In all of the above-mentioned scenarios, coatis consider the repulsion factor. They never forget their neck- and belly-located scent glands. They always have the option of readjusting their ever-present, ever-so-slightly musky body odor to gagging levels or of releasing volleys into predatory eyes and mouth.


white-nosed coati "on the fence": friendly and/or inquisitive?

Costa Rica
Costa Rica

Environmental encounters


Encounters with white-nosed coatis are unforgettable. In-the-wild occurrences involve one of two memorable extremes: large-group or one-on-one interactions. Groups tend to contain 4-25 females and juveniles. Members travel in close or loose proximity. Regardless of the outing’s purpose, all members utter loud noises almost continuously.


A solitary white-nosed coati often can be assumed to be male. Upon reaching sexual maturity at age two, a female coati usually forms or joins bands with other females. At the beginning of the rainy season -- January at higher altitudes, October in lower elevations -- the group invites solitary males -- whose sexual maturity is reached at age three -- to join for mating purposes. Females oust all adult males from the group at the end of the mating and rainy seasons -- March higher up, February lower down.


Mothers-to-be temporarily abjure membership in the band. They build nests among rocks or in trees. They deliver 3 to 7 kits 11 to 12 weeks later. They join their original group when the kits are six weeks old. All skill-acquisition passes from the mother to the kit, the pup and the juvenile.


Adult females can be cautious of human interactions. They communicate that wariness to their young. But at the same time, a white-nosed coati of any age is super-intelligent and ultra-observant. Many a North American near deserts and Central or South American near jungles know from personal experience of the tamability and trainability of white-nosed coatis.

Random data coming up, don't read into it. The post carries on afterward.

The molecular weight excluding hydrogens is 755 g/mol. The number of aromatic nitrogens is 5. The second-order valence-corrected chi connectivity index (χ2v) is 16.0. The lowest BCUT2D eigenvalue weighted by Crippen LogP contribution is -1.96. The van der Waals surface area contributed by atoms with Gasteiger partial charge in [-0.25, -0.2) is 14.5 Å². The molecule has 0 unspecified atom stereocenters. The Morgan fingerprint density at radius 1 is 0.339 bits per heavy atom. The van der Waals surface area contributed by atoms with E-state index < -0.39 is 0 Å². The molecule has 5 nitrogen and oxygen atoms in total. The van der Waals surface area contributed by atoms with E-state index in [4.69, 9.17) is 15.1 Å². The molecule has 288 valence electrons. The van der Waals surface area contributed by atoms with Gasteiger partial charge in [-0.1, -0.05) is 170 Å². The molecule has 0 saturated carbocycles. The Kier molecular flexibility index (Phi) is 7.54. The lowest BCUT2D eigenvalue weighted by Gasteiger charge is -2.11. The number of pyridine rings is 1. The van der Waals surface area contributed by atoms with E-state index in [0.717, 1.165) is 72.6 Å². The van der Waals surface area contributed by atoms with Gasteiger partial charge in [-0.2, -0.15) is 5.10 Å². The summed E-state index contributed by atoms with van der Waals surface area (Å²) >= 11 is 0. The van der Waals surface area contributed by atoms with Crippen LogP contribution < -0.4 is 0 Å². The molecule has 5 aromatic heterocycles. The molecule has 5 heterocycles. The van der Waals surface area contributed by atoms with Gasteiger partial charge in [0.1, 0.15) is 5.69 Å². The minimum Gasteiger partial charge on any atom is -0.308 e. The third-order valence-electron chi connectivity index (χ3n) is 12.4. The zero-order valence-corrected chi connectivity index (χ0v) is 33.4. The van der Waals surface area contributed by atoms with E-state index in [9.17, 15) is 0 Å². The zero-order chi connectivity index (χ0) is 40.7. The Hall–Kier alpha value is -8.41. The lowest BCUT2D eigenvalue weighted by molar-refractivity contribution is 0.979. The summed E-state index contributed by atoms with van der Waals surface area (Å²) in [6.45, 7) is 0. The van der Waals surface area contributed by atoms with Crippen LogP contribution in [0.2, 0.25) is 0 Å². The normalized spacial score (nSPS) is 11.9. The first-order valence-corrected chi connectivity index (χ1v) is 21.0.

foragers: group of white nosed coatis along side of road

Costa Rica
Costa Rica

Human interface: preserving safe environments


Coatis and their relatives -- cacomistles, common and crab-eating raccoons, kinkajous, ringtails -- are popular pets from southern North America through Central and South America. Captivity doubles white-nosed coati lifespans, from 7-8 years to 15-20. It is acceptable to females and juveniles.


Secure pathways between indoor and outdoor spaces dissipate a coati’s diurnal energy and nocturnal restlessness. Coatis enjoy climbing steps, investigating treehouses, and navigating rooftops. They learn to:

  • Accept neutering and spaying;
  • Endure distemper and rabies vaccines;
  • Play “Fetch!” and “Hide-and-seek!”;
  • Sleep in escape-proof, wire-meshed enclosures embellished by hollow logs, resting niches, scattered branches, and water sources on sand-/soil-/vegetation-covered concrete flooring;
  • Tolerate veterinary check-ups for diabetes, ear mites, fleas, fractures, frostbite, heartworms, intestinal parasites, and leptospirosis;